Alcohol may stain the keyboard background or cloud the plastic over the display, but I have used it in dire situations.


#26

Dave, since you've had the good forture of repairing some 42Ss - Can you tell me if they can be opened? That is, in a reversable way. I'm not ready to call it dead yet as it has only been about 36 hours of drying time. But I figure if I can open it and get all traces of moisture out of the keyboard membrane and pc card I might have better chance than leaving residue inside.

Any chance?

Thanks


#27

It is not easy, but look for articles by Paul Brogger here at the MoHPC (Articles Forum)

#28

I know this seems like a step in the wrong direction, but it might have been a good idea to flush the unit with distilled water before drying it out. Even rain water has things dissolved in it (heard of acid rain?). I guess I wouldn't do it now that it is almost dry, and it was rain water which should have less stuff dissolved in it than tap water. Take a close look at any exposed internal surfaces, such as inside the battery compartment, for signs of corrosion that would indicate the water was contaminated.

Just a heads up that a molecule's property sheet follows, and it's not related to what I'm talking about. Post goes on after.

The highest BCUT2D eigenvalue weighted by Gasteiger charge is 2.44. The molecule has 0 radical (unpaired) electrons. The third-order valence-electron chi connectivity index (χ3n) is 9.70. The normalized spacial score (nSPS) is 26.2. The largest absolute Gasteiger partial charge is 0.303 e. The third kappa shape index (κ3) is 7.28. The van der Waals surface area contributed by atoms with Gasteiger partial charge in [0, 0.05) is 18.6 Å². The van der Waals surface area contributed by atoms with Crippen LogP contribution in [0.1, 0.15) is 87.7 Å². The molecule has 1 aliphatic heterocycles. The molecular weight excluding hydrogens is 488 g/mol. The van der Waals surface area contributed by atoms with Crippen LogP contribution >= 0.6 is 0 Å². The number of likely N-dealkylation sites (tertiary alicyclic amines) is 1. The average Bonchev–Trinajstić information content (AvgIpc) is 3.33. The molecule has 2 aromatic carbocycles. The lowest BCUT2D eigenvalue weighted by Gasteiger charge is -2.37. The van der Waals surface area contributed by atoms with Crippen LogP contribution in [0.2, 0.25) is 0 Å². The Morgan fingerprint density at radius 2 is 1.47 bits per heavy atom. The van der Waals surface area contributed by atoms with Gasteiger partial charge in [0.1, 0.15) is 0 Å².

#29

Paul Brogger's article is the best source of opening the machines. It is semi-reversible. Once closed back up the machine can be easily re-opened... sometimes too easily. It sure beats the method of prying off the keyboard bezel... which will always get messed up in the process.

The HP42 and HP48 series machines were never designed to be serviced. If anything went wrong, it went into the trash at HP. Also, there is very little inside them than can be repaired anyway. The main chip is permanently attached to the CPU card. There is a RAM chip and a few discrete parts (they almost never go bad).